The Hotel Plays by Tennessee Williams at The Langham, London
I haven’t seen that much site specific theatre as yet, but as soon as I heard about The Hotel Plays I knew I had to go and experience it for myself. Theatre company Defibrillator brings together three short plays by Tennessee Williams (The Pink Bedroom, Green Eyes and Sunburst), each of which is set within a hotel room and stages them within the plush surroundings of The Langham Hotel in London. The audience for each performance is no more than 25-30 people and you are guided around the floors of the hotel by member of staff, entering each room to observe the play before leaving again as if you had never been there in the first place.
Having the plays take place within an actual hotel is incredibly effective, placing the audience at the heart of the emotionally charged scenes that unfold inches from you, giving the evening a voyeuristic air that is made all the more powerful by the stories themselves. This is particularly true of Green Eyes (the second play of the evening), which sees the audience witness the charged atmosphere in the hotel room of a young American couple on their honeymoon, which grows more and more uncomfortable with each passing moment. I would agree with most other reviews that highlight this play as the strongest of the three. The acting by Aisling Lofting and Gethin Anthony (best known to the general public for Mr Selfridge and Game of Thrones respectively) is excellent and I certainly had no idea what was going to happen next.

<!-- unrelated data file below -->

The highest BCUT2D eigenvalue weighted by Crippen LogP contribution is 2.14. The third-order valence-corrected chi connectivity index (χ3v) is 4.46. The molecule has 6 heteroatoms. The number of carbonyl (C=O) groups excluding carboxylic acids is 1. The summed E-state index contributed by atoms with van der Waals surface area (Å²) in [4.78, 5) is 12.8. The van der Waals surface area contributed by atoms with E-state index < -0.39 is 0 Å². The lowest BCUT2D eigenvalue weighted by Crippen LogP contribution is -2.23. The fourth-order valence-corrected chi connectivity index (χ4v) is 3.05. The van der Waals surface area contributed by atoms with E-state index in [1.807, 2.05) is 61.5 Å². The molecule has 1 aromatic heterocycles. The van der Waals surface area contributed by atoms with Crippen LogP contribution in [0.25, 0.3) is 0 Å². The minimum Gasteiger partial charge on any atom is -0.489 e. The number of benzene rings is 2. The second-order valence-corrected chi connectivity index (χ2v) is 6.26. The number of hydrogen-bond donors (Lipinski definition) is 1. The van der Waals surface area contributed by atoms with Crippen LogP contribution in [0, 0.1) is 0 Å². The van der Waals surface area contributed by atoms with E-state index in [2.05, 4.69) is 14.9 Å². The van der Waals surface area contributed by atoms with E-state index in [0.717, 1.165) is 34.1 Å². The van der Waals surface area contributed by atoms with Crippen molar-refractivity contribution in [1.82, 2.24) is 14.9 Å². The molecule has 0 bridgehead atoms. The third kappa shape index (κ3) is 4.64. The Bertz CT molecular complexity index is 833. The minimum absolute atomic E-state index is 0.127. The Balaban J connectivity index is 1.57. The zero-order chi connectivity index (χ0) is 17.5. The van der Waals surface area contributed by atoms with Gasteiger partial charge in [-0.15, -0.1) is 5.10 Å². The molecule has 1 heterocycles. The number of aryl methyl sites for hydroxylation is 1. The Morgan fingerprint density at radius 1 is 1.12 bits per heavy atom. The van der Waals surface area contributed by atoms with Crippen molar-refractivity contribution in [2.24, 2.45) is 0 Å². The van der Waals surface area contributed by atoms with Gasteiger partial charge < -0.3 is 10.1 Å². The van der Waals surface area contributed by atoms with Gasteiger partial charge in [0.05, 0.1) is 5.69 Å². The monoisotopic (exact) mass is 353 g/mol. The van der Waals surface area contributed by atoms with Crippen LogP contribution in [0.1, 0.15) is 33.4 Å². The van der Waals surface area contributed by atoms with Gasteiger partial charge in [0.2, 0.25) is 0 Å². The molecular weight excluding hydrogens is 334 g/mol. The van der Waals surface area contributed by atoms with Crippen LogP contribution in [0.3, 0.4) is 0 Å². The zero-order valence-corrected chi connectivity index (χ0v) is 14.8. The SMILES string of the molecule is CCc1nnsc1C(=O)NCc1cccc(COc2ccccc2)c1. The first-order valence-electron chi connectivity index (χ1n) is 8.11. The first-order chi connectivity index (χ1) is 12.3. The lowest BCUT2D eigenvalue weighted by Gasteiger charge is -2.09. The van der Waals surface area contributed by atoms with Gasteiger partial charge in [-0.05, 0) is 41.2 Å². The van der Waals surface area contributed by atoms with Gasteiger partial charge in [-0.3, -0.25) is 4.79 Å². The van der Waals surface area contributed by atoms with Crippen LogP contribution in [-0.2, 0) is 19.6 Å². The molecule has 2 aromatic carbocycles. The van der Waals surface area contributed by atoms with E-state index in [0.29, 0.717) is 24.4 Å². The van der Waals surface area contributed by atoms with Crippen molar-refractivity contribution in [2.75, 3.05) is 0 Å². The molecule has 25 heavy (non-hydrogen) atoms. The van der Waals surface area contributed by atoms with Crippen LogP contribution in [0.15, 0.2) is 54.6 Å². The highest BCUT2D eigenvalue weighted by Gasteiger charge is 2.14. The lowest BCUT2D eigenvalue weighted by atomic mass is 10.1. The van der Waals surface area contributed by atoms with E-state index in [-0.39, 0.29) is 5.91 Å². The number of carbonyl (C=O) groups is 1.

The acting in the remaining two plays is very strong as well. I was particularly drawn to Helen George (from Call The Midwife) as the mistress confronting her married lover of eight years in The Pink Bedroom. As you make your way from one floor to the next, you can’t help wondering what other stories are happening in the hotel at that moment and the inclusion of Linden Walcott-Burton as the hotel porter, who appears at certain moments in each of the plays, enhances the concept that many such scenes are possibly witnessed by staff in such hotels every day.
Overall I thought this was an innovative, exciting concept for site specific theatre, which is wonderfully staged and extremely well acted. Each of the plays provides a different set of emotions, whether sadness, anger, a threat of violence or even comedy and therefore at the end of the 75 minutes I certainly felt that I had experienced something unique that was incredibly satisfying.
The Hotel Plays continues at the Langham Hotel, London until 15th March, with three timed performance slots each evening (five on Saturdays). At £24 this is definitely a different theatrical experience well worth trying. Tickets can be booked through the link below.